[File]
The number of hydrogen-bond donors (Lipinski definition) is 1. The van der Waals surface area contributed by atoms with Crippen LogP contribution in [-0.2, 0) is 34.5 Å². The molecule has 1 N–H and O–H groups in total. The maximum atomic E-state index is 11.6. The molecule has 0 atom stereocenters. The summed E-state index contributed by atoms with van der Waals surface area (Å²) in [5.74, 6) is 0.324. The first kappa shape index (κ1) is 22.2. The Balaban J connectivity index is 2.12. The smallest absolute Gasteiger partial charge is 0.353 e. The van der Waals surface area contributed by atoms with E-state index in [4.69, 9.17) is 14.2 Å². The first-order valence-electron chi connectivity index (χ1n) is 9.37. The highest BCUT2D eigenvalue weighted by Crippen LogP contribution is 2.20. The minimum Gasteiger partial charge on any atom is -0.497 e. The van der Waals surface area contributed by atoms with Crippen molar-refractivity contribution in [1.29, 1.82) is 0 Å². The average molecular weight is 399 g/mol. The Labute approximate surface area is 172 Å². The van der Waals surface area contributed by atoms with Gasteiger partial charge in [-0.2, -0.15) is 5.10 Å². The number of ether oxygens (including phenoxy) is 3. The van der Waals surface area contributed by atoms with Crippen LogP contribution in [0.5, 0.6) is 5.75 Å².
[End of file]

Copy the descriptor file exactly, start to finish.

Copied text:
The number of hydrogen-bond donors (Lipinski definition) is 1. The van der Waals surface area contributed by atoms with Crippen LogP contribution in [-0.2, 0) is 34.5 Å². The molecule has 1 N–H and O–H groups in total. The maximum atomic E-state index is 11.6. The molecule has 0 atom stereocenters. The summed E-state index contributed by atoms with van der Waals surface area (Å²) in [5.74, 6) is 0.324. The first kappa shape index (κ1) is 22.2. The Balaban J connectivity index is 2.12. The smallest absolute Gasteiger partial charge is 0.353 e. The van der Waals surface area contributed by atoms with E-state index in [4.69, 9.17) is 14.2 Å². The first-order valence-electron chi connectivity index (χ1n) is 9.37. The highest BCUT2D eigenvalue weighted by Crippen LogP contribution is 2.20. The minimum Gasteiger partial charge on any atom is -0.497 e. The van der Waals surface area contributed by atoms with Crippen molar-refractivity contribution in [1.29, 1.82) is 0 Å². The average molecular weight is 399 g/mol. The Labute approximate surface area is 172 Å². The van der Waals surface area contributed by atoms with Gasteiger partial charge in [-0.2, -0.15) is 5.10 Å². The number of ether oxygens (including phenoxy) is 3. The van der Waals surface area contributed by atoms with Crippen LogP contribution in [0.5, 0.6) is 5.75 Å².